• Rae Gellel

Meet the Rescuers: An Interview with Anim-Mates' Primary Cat-Trapper, Bobbie

Bobbie is a testament to the impact that a single, dedicated volunteer can have on the lives of animals.

As a voluntary cat-trapper for Kent-based, no-kill animal charity Anim-Mates, she has been responsible for the trapping of countless stray and abandoned cats over the years - and by extension their rehabilitation and eventual adoption into loving homes. With a soft spot for battle-scarred toms, she also fosters some of her trap-ees from her own home, particularly those with complex health needs. We caught up with her this week.

Can you tell me a bit about yourself, and how you got into animal rescue?

I’ve always loved animals, in particular cats. When we moved from London to Kent I had more free time as I had to give up my job due to health problems. I had been thinking about volunteering for a rescue for a while, and looked up the nearest one to drop off a few items to donate. This was in March 2012 and it was Anim-Mates. I instantly fell in love with the place and the lady who ran it from her home. Initially I offered my help as a photographer as I felt the website would benefit from better photos, so for a year I was just photographing cats and the other animals at the sanctuary.

The next step was an accident. I borrowed a trap for a very aggressive neighbourhood cat; I trapped him within 10 minutes but the little Houdini managed to outsmart me, open the trap and escape! However, from that point onwards I was Anim-Mates’ main cat trapper and started TNR (trap, neuter & return) work, mostly feral colonies and feral mums with kittens. These days I no longer have the time to take photos.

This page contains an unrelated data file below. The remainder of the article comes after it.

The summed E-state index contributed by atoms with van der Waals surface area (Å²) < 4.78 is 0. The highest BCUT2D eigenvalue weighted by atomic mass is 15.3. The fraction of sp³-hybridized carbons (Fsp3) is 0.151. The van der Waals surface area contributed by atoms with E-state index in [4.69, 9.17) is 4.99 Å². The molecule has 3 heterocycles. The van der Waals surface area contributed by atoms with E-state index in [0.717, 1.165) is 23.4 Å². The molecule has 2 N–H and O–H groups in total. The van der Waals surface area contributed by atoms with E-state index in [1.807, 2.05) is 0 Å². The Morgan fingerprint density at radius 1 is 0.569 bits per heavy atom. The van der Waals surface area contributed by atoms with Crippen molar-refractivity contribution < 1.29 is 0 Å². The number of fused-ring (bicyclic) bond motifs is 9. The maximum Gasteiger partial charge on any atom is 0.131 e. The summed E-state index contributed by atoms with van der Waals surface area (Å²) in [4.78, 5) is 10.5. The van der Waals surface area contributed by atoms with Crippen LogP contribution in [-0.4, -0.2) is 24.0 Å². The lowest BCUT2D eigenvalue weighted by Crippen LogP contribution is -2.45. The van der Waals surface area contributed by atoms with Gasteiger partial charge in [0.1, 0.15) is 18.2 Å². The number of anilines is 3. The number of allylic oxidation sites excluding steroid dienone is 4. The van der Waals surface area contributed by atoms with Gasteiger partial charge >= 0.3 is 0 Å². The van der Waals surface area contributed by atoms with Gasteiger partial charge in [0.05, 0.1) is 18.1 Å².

What does an average day look like for you?

I feed and medicate my four cats, and however many foster cats I have at the time. Then I attend traps to see if any cats have been caught, some that may have been set in people’s gardens. Very often I’ll have a vet trip or two. As soon as I get a chance, I check emails and Facebook to reply to any messages I’ve received about cats in need. I either help directly if I can, or at least give advice and provide other contacts. On two days a week I do Yoga and Pilates, without which my body (and my mind) would struggle. Wednesdays, I’m at our sanctuary all day. Some days I literally don’t have any rest – vet trips, microchip checks, home checks and countless phone calls. Sometimes I’m still out in the middle of the night trapping.

Is there one (or more than one!) case/rescue that sticks out in your mind as particularly memorable?

Monty, the first bruiser I trapped. He was filthy, matted and limping. He had FIV (feline immunodeficiency virus), fractures, flu and countless things wrong with him. It took me quite a while to trap him. That was in May 2015. I found him a wonderful, loving home and he lived happily for another 26 months until he deteriorated very suddenly within one day. Meeting Monty changed me, since then I always gave priority to cats like him. Before that I had been exclusively trapping, taming and fostering feral kittens.

(From right to left: Monty on the day he was trapped, an X-ray showing his fractures and finally - adopted into a loving new home.)

Another case is Reuben, who was taken in good faith to an emergency vet by a member of the public. He had a leg injury but eluded capture for weeks, until he was so weakened that he just gave up. Sadly the vet, and every other organisation that they contacted, were unwilling to spend any money on him. Why? He was older, black, unneutered, had shattered teeth, potentially FIV and a serious leg wound.